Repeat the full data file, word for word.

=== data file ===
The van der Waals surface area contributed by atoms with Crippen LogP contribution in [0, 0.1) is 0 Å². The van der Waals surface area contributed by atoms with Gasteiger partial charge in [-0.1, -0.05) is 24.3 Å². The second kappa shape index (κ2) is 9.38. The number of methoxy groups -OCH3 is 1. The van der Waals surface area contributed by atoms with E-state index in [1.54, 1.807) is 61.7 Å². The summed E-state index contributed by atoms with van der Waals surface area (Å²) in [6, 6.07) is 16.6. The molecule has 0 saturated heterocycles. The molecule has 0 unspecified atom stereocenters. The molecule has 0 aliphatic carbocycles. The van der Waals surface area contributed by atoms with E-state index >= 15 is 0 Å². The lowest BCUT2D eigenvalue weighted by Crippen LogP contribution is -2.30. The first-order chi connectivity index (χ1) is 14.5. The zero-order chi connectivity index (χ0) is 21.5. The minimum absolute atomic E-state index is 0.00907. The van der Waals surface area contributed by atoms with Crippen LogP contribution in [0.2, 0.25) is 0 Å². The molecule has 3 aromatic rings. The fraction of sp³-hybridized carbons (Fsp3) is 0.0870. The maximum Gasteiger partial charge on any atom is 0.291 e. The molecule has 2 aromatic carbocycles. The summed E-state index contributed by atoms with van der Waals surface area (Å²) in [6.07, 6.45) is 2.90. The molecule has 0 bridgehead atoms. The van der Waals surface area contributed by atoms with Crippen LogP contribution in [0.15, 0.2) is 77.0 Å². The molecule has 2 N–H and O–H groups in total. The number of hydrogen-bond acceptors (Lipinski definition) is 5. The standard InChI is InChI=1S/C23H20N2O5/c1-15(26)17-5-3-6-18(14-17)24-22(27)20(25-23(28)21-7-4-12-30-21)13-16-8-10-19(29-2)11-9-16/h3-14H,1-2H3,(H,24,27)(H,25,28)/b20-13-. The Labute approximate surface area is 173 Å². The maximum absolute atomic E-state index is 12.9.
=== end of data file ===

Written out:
The van der Waals surface area contributed by atoms with Crippen LogP contribution in [0, 0.1) is 0 Å². The van der Waals surface area contributed by atoms with Gasteiger partial charge in [-0.1, -0.05) is 24.3 Å². The second kappa shape index (κ2) is 9.38. The number of methoxy groups -OCH3 is 1. The van der Waals surface area contributed by atoms with E-state index in [1.54, 1.807) is 61.7 Å². The summed E-state index contributed by atoms with van der Waals surface area (Å²) in [6, 6.07) is 16.6. The molecule has 0 saturated heterocycles. The molecule has 0 unspecified atom stereocenters. The molecule has 0 aliphatic carbocycles. The van der Waals surface area contributed by atoms with E-state index >= 15 is 0 Å². The lowest BCUT2D eigenvalue weighted by Crippen LogP contribution is -2.30. The first-order chi connectivity index (χ1) is 14.5. The zero-order chi connectivity index (χ0) is 21.5. The minimum absolute atomic E-state index is 0.00907. The van der Waals surface area contributed by atoms with Crippen LogP contribution in [0.2, 0.25) is 0 Å². The molecule has 3 aromatic rings. The fraction of sp³-hybridized carbons (Fsp3) is 0.0870. The maximum Gasteiger partial charge on any atom is 0.291 e. The molecule has 2 aromatic carbocycles. The summed E-state index contributed by atoms with van der Waals surface area (Å²) in [6.07, 6.45) is 2.90. The molecule has 0 bridgehead atoms. The van der Waals surface area contributed by atoms with Crippen LogP contribution in [0.15, 0.2) is 77.0 Å². The molecule has 2 N–H and O–H groups in total. The number of hydrogen-bond acceptors (Lipinski definition) is 5. The standard InChI is InChI=1S/C23H20N2O5/c1-15(26)17-5-3-6-18(14-17)24-22(27)20(25-23(28)21-7-4-12-30-21)13-16-8-10-19(29-2)11-9-16/h3-14H,1-2H3,(H,24,27)(H,25,28)/b20-13-. The Labute approximate surface area is 173 Å². The maximum absolute atomic E-state index is 12.9.